The next time you’re out doing your weekend errands, give some thought to what influences how you pay for your purchases. At the moment you probably don’t think much about it at all beyond the basic decision to choose between cash, debit and credit cards.
If you’re a credit card user, and the type who pays their balance off each month, you might think about which of your cards offers rewards. You probably have a favorite currency that you are collecting and that might be the deciding factor between using, say your American Express card or a Visa or Mastercard cobranded with an airline, hotel, or retailer.
The subject of how we pay and why is the leading topic of debate in the payments industry. We are about to witness one of several milestones in payments history. In the next few years, we could see the end of cash in our society, or we could see one or more of the core payment networks, Visa or Mastercard, be displaced by upstart payment systems that are based on a combination of the cloud and the ACH (Automated Clearinghouse) system.
Driving consumer choice in payment methods are three key factors, convenience, safety, and rewards. People expect their plastic to be accepted everywhere and “Universal acceptance” is the hardest won advantage that Visa, MasterCard and AmEx own over the newcomers. Consumers want to get in and out of the cashier line and their choice of payment should not be a stumbling block.
For all the promise of smart cards and contactless cards, neither one has made an impact on how consumers use payment cards because the acceptance network wasn’t made universal quickly enough by those behind the schemes. Granted, the US is on the verge of moving to EMV (smart) cards, but only because it must to battle fraud losses.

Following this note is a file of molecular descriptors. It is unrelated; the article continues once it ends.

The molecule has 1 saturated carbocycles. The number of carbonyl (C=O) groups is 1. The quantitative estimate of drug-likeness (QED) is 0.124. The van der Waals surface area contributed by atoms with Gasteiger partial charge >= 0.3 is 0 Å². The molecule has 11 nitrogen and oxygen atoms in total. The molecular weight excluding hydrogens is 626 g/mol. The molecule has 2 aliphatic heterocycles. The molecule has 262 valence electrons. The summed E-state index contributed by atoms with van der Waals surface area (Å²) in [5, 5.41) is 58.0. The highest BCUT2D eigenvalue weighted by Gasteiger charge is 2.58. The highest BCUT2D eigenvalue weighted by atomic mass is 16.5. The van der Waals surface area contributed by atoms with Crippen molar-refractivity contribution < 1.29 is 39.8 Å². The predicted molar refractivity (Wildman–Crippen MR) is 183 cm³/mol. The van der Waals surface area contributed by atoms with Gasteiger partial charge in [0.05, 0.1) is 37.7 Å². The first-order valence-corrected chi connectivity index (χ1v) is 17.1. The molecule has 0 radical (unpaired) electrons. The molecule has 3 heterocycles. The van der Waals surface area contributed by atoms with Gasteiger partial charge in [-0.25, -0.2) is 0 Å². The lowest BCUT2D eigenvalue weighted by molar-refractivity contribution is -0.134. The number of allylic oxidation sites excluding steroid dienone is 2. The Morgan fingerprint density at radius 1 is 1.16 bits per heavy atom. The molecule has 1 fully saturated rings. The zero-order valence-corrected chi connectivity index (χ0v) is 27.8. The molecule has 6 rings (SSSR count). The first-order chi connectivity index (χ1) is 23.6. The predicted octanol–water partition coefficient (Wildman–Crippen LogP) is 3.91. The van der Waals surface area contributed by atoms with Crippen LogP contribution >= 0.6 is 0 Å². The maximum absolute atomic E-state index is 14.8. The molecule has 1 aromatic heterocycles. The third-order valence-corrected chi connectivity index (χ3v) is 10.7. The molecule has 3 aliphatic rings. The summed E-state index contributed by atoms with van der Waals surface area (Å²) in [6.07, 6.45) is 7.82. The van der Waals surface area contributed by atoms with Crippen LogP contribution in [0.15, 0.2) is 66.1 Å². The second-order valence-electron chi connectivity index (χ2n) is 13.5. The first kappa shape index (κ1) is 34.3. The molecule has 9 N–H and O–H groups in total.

Alternate payment systems put forth by Square and Dwolla have promise, but the acceptance footprint has to grow quickly for each to solidify a beachhead in the payments war. Each has a burden to educate the public as perceived security issues, no matter how naively formed, must be addressed to drive consumer adoption.
Merchants have interest in new payment systems mostly as a means to lower their cost of doing business. Groups like the Merchant Roundtable and the NACS (National Association of Convenience Stores) lobby hard for any viable alternative to Visa and MasterCard, but there is a dilemma to address. Merchants will only push for something that interests their customers, and these same customers only care about payment methods that are ubiquitous and above reproach.
That is a catch-22 that is hard to break through, but here’s where rewards play an important role.
Dwolla has integrated its payment backbone with Ion Rewards and may do so with other location based rewards programs that serve local merchants. Square introduced a rewards component, though it is reliant on linking a traditional payment card (V, MC, AmEx) as the payment backbone. Both are banking on the promise that Millennial consumers who rely on their Smartphones as a form of personal concierge, will choose to pay based on the search and discover magic of location based marketing and the ease of an integrated payment method. The rewards offered are the sweetener that could provide incentive for consumers to select to pay for their round of traditional Saturday errands through one of these new systems.
If consumers fall in love with one of these payment/location/loyalty blends, merchants will be the first to know and the acceptance network for Dwolla and/or Square will grow quickly. It will take that type of chain reaction to drive one of these new payment methods into the forefront and truly threaten Visa, Mastercard, AmEx in the long run.
Another scenario could play out and it is highly likely. One or more of the big 3 payment networks could create or acquire a lighter-weight version of its payment network and/or build in a location/rewards element to its core offering. Visa is advancing this idea with its real-time messaging platform. This has to be the end game that the big 3 wish to see become reality and, if it happens, it will end the dreams of the payment upstarts.